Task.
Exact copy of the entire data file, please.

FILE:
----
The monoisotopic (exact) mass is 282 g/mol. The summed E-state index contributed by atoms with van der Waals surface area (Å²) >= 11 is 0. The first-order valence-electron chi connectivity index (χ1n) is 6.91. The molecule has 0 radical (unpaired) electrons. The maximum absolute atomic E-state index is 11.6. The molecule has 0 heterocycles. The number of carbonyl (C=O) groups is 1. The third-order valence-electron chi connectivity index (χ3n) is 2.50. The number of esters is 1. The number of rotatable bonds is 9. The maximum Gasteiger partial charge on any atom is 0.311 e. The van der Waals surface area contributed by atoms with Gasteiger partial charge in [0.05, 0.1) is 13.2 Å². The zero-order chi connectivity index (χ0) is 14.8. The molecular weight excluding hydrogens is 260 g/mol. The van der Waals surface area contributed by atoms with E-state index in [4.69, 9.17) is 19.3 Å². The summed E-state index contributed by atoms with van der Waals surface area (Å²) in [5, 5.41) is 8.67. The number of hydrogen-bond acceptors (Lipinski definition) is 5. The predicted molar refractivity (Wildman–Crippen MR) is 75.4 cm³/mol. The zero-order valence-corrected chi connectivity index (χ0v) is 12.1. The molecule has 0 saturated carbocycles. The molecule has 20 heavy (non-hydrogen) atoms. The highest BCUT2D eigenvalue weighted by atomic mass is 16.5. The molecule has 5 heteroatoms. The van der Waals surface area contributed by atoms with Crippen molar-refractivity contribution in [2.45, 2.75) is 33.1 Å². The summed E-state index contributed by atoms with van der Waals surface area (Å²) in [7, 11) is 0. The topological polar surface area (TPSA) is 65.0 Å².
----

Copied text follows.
The monoisotopic (exact) mass is 282 g/mol. The summed E-state index contributed by atoms with van der Waals surface area (Å²) >= 11 is 0. The first-order valence-electron chi connectivity index (χ1n) is 6.91. The molecule has 0 radical (unpaired) electrons. The maximum absolute atomic E-state index is 11.6. The molecule has 0 heterocycles. The number of carbonyl (C=O) groups is 1. The third-order valence-electron chi connectivity index (χ3n) is 2.50. The number of esters is 1. The number of rotatable bonds is 9. The maximum Gasteiger partial charge on any atom is 0.311 e. The van der Waals surface area contributed by atoms with Gasteiger partial charge in [0.05, 0.1) is 13.2 Å². The zero-order chi connectivity index (χ0) is 14.8. The molecular weight excluding hydrogens is 260 g/mol. The van der Waals surface area contributed by atoms with E-state index in [4.69, 9.17) is 19.3 Å². The summed E-state index contributed by atoms with van der Waals surface area (Å²) in [5, 5.41) is 8.67. The number of hydrogen-bond acceptors (Lipinski definition) is 5. The predicted molar refractivity (Wildman–Crippen MR) is 75.4 cm³/mol. The zero-order valence-corrected chi connectivity index (χ0v) is 12.1. The molecule has 0 saturated carbocycles. The molecule has 20 heavy (non-hydrogen) atoms. The highest BCUT2D eigenvalue weighted by atomic mass is 16.5. The molecule has 5 heteroatoms. The van der Waals surface area contributed by atoms with Crippen molar-refractivity contribution in [2.45, 2.75) is 33.1 Å². The summed E-state index contributed by atoms with van der Waals surface area (Å²) in [7, 11) is 0. The topological polar surface area (TPSA) is 65.0 Å².